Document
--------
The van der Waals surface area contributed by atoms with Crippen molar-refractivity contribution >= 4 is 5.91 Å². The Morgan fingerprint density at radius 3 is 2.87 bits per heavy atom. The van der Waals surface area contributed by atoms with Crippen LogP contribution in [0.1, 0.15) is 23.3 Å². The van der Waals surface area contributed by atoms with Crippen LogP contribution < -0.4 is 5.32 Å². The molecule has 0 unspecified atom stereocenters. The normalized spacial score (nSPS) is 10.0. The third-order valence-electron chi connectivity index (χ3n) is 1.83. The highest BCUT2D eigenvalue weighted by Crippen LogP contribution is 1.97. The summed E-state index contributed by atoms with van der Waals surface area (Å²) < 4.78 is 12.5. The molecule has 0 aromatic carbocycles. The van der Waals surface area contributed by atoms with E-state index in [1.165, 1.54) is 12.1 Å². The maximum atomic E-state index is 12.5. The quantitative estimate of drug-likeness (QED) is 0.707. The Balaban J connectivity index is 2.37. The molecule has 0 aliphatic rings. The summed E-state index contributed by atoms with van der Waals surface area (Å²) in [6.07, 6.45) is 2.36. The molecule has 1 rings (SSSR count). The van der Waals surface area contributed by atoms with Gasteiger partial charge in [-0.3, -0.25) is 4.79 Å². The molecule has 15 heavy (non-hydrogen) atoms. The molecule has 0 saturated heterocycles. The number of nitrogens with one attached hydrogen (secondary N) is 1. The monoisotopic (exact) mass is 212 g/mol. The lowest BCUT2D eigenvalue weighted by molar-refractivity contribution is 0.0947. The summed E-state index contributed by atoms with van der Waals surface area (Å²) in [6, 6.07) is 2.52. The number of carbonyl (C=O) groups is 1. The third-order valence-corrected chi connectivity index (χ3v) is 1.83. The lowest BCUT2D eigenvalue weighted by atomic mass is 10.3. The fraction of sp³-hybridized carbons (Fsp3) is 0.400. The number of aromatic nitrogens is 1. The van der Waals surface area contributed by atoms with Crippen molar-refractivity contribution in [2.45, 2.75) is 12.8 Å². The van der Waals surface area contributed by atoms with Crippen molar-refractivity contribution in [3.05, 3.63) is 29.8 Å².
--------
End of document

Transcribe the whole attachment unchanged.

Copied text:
The van der Waals surface area contributed by atoms with Crippen molar-refractivity contribution >= 4 is 5.91 Å². The Morgan fingerprint density at radius 3 is 2.87 bits per heavy atom. The van der Waals surface area contributed by atoms with Crippen LogP contribution in [0.1, 0.15) is 23.3 Å². The van der Waals surface area contributed by atoms with Crippen LogP contribution < -0.4 is 5.32 Å². The molecule has 0 unspecified atom stereocenters. The normalized spacial score (nSPS) is 10.0. The third-order valence-electron chi connectivity index (χ3n) is 1.83. The highest BCUT2D eigenvalue weighted by Crippen LogP contribution is 1.97. The summed E-state index contributed by atoms with van der Waals surface area (Å²) < 4.78 is 12.5. The molecule has 0 aromatic carbocycles. The van der Waals surface area contributed by atoms with E-state index in [1.165, 1.54) is 12.1 Å². The maximum atomic E-state index is 12.5. The quantitative estimate of drug-likeness (QED) is 0.707. The Balaban J connectivity index is 2.37. The molecule has 0 aliphatic rings. The summed E-state index contributed by atoms with van der Waals surface area (Å²) in [6.07, 6.45) is 2.36. The molecule has 1 rings (SSSR count). The van der Waals surface area contributed by atoms with Gasteiger partial charge in [-0.3, -0.25) is 4.79 Å². The molecule has 15 heavy (non-hydrogen) atoms. The molecule has 0 saturated heterocycles. The number of nitrogens with one attached hydrogen (secondary N) is 1. The monoisotopic (exact) mass is 212 g/mol. The lowest BCUT2D eigenvalue weighted by molar-refractivity contribution is 0.0947. The summed E-state index contributed by atoms with van der Waals surface area (Å²) in [6, 6.07) is 2.52. The number of carbonyl (C=O) groups is 1. The third-order valence-corrected chi connectivity index (χ3v) is 1.83. The lowest BCUT2D eigenvalue weighted by atomic mass is 10.3. The fraction of sp³-hybridized carbons (Fsp3) is 0.400. The number of aromatic nitrogens is 1. The van der Waals surface area contributed by atoms with Crippen molar-refractivity contribution in [2.45, 2.75) is 12.8 Å². The van der Waals surface area contributed by atoms with Crippen molar-refractivity contribution in [3.05, 3.63) is 29.8 Å².